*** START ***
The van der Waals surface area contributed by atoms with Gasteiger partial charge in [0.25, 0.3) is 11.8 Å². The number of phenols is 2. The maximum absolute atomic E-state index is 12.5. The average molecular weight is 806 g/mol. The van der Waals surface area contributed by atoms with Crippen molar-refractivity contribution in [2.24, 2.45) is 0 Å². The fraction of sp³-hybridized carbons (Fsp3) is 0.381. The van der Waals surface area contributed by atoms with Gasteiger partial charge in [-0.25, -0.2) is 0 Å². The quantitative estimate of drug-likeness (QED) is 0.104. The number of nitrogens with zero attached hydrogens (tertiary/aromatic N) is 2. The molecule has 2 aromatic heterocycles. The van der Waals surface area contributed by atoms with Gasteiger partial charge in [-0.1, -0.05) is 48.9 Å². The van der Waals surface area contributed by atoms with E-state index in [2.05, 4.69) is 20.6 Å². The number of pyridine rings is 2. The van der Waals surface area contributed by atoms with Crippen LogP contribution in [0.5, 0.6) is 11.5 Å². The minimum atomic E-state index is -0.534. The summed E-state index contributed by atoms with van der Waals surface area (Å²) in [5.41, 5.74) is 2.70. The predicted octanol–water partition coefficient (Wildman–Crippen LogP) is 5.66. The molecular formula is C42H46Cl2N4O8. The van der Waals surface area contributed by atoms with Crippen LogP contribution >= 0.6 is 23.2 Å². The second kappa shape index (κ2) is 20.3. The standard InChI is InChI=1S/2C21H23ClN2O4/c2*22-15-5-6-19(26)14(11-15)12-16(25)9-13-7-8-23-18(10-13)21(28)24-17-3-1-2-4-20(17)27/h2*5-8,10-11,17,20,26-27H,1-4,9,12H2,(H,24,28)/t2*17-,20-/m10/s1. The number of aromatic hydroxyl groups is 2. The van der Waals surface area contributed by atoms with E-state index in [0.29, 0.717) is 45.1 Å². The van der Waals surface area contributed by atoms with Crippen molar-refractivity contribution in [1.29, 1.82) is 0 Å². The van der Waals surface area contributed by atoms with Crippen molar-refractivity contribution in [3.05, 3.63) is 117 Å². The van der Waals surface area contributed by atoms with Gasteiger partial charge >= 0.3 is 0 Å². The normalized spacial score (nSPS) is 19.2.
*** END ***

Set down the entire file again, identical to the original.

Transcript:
The van der Waals surface area contributed by atoms with Gasteiger partial charge in [0.25, 0.3) is 11.8 Å². The number of phenols is 2. The maximum absolute atomic E-state index is 12.5. The average molecular weight is 806 g/mol. The van der Waals surface area contributed by atoms with Crippen molar-refractivity contribution in [2.24, 2.45) is 0 Å². The fraction of sp³-hybridized carbons (Fsp3) is 0.381. The van der Waals surface area contributed by atoms with Gasteiger partial charge in [-0.25, -0.2) is 0 Å². The quantitative estimate of drug-likeness (QED) is 0.104. The number of nitrogens with zero attached hydrogens (tertiary/aromatic N) is 2. The molecule has 2 aromatic heterocycles. The van der Waals surface area contributed by atoms with Gasteiger partial charge in [-0.1, -0.05) is 48.9 Å². The van der Waals surface area contributed by atoms with E-state index in [2.05, 4.69) is 20.6 Å². The number of pyridine rings is 2. The van der Waals surface area contributed by atoms with Crippen LogP contribution in [0.5, 0.6) is 11.5 Å². The minimum atomic E-state index is -0.534. The summed E-state index contributed by atoms with van der Waals surface area (Å²) in [5.41, 5.74) is 2.70. The predicted octanol–water partition coefficient (Wildman–Crippen LogP) is 5.66. The molecular formula is C42H46Cl2N4O8. The van der Waals surface area contributed by atoms with Crippen LogP contribution >= 0.6 is 23.2 Å². The second kappa shape index (κ2) is 20.3. The standard InChI is InChI=1S/2C21H23ClN2O4/c2*22-15-5-6-19(26)14(11-15)12-16(25)9-13-7-8-23-18(10-13)21(28)24-17-3-1-2-4-20(17)27/h2*5-8,10-11,17,20,26-27H,1-4,9,12H2,(H,24,28)/t2*17-,20-/m10/s1. The number of aromatic hydroxyl groups is 2. The van der Waals surface area contributed by atoms with E-state index in [0.29, 0.717) is 45.1 Å². The van der Waals surface area contributed by atoms with Crippen molar-refractivity contribution in [1.29, 1.82) is 0 Å². The van der Waals surface area contributed by atoms with Crippen molar-refractivity contribution in [3.05, 3.63) is 117 Å². The van der Waals surface area contributed by atoms with Gasteiger partial charge >= 0.3 is 0 Å². The normalized spacial score (nSPS) is 19.2.